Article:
When a deaf motorist is pulled over by police for a traffic violation, the hearing impediment and inability to converse with the officer can result in an interaction that is unpredictable and potentially dangerous.

Senator Steven Oroho’s (R-NJ) bill to improve communications between police officers and deaf motorists advanced at the State House on October 8, according to an announcement on the Senator’s website.

Legislation sponsored by Oroho and approved by the Senate Transportation Committee helps address the issue by requiring a notation on the vehicle’s registration certificate indicating the driver’s hearing impairment.

Related article: New South Carolina Law Designed to Help Communication Between Police, Deaf Individuals

“The last thing we want is the inability to communicate to lead to an escalation of tensions,” said Oroho. “When an officer is unable to understand what an individual is trying to say, sudden movements or gestures can be taken as signs of aggression. This bill will help prevent car stops from getting out of hand, providing clarity and understanding between drivers and law enforcement officers.”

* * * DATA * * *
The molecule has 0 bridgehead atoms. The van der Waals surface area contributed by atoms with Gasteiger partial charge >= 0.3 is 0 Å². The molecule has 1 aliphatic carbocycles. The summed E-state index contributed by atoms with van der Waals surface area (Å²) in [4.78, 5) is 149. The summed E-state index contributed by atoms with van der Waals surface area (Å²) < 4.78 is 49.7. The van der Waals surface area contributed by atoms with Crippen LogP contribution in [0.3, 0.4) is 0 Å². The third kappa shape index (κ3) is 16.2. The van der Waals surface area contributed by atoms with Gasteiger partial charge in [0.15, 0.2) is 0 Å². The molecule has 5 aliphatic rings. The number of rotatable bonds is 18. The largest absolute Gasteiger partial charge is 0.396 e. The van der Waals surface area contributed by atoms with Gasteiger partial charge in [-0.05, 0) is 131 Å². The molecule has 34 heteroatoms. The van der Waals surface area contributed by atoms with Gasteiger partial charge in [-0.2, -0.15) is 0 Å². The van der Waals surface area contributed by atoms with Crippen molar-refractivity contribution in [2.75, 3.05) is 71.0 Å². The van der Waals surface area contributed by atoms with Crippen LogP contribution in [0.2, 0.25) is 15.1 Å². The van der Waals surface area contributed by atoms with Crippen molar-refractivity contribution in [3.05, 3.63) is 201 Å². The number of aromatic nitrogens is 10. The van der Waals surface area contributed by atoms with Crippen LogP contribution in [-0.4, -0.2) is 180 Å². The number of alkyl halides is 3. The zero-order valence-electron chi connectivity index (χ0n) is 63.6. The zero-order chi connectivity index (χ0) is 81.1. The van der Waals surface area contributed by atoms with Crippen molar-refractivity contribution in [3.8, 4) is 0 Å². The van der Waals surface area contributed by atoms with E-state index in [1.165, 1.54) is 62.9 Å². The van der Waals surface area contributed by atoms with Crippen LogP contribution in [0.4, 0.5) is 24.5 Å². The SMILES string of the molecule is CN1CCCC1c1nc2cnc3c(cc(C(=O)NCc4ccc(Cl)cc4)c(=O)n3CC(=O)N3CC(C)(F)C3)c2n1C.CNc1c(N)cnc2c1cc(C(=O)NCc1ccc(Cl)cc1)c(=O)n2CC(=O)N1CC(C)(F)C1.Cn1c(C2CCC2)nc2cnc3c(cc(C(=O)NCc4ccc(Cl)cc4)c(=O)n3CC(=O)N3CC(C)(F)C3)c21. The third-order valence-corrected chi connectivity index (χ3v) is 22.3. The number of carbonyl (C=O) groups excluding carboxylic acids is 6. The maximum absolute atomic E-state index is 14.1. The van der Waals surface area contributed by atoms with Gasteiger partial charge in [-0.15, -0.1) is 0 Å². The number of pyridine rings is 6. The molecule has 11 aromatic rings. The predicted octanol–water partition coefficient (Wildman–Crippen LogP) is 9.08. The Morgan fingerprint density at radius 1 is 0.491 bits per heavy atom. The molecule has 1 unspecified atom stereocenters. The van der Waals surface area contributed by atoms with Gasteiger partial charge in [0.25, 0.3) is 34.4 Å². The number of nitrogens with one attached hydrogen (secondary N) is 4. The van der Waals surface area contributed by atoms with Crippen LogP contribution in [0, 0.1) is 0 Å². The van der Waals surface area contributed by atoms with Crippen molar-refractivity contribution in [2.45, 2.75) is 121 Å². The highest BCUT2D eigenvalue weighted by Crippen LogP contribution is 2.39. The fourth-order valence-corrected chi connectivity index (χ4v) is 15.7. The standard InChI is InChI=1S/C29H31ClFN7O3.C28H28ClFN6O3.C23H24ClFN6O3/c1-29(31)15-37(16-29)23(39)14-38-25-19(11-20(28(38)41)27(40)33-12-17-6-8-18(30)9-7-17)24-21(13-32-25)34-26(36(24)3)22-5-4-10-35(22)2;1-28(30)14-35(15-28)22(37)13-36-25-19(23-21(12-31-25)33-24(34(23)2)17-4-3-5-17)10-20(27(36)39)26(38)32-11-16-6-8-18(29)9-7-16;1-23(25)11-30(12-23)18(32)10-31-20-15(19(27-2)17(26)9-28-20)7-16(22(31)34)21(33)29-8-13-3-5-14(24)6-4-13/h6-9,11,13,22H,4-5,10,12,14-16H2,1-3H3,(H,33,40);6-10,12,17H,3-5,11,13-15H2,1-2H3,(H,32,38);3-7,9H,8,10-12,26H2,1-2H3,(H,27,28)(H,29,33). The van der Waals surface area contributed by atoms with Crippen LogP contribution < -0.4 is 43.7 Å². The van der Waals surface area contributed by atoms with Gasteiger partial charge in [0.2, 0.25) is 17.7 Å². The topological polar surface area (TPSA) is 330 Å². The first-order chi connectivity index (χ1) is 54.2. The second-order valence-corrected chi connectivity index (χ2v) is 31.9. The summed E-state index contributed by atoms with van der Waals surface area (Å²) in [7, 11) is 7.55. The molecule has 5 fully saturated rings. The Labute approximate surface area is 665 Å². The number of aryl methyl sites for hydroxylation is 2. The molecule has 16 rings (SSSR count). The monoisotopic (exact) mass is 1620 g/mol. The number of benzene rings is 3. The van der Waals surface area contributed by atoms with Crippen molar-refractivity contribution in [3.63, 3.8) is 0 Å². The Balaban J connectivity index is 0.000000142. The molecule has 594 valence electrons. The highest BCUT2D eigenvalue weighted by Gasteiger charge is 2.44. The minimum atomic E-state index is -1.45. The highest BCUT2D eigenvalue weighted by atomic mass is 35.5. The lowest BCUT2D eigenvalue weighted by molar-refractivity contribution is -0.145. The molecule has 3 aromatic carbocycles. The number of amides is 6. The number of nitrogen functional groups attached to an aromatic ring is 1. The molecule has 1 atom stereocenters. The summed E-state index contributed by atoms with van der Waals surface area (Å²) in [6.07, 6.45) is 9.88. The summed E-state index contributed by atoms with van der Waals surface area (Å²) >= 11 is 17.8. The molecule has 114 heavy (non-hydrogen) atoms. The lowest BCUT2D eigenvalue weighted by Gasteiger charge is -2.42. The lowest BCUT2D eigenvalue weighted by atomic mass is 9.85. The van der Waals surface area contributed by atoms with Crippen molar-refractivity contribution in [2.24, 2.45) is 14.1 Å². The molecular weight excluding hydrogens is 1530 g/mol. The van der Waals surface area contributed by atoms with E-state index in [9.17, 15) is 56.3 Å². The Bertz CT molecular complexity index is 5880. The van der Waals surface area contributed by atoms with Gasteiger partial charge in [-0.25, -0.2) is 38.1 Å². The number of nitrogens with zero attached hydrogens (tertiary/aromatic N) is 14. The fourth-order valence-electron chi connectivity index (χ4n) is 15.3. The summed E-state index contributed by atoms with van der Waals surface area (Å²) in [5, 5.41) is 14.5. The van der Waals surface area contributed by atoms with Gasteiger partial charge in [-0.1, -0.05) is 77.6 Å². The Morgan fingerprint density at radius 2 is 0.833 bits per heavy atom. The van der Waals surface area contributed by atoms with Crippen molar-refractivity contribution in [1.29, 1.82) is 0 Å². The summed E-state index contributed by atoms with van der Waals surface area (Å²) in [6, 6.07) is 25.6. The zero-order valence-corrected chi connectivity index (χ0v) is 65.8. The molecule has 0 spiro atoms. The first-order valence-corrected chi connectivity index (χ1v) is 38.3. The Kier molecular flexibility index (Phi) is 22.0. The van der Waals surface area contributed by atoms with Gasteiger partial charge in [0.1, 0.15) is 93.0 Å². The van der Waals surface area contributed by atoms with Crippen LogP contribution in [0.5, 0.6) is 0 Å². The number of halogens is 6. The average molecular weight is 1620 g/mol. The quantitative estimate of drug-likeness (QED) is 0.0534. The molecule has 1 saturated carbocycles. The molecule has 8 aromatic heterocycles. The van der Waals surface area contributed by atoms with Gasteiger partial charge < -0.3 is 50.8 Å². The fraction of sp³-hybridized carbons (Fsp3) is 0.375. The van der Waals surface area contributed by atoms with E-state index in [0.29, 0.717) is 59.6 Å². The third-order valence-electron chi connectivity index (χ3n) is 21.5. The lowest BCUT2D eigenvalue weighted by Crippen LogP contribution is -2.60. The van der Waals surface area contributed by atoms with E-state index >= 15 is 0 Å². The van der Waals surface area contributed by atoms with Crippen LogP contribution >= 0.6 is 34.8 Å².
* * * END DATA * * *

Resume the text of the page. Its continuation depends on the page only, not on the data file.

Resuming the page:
Oroho’s legislation (S-1740) would requires the chief administrator of the New Jersey Motor Vehicle Commission to place a notation on a vehicle’s registration certificate indicating the registrant is deaf. Applicants would be issued a special registration certificate with their preference of either the international symbol for deafness or a numerical code designating deafness.

The bill, suggested to Oroho by members of the deaf community, is intended to compensate for “gaps in training that fail to prepare police academy graduates for interactions with the deaf community.”

“The addition of an icon signifying a hearing impairment will improve communication between police officer and motorists during traffic stops,” said Oroho. “This sensible change will result in greater safety for motorists and officers.”

Source: Senator Steven Oroho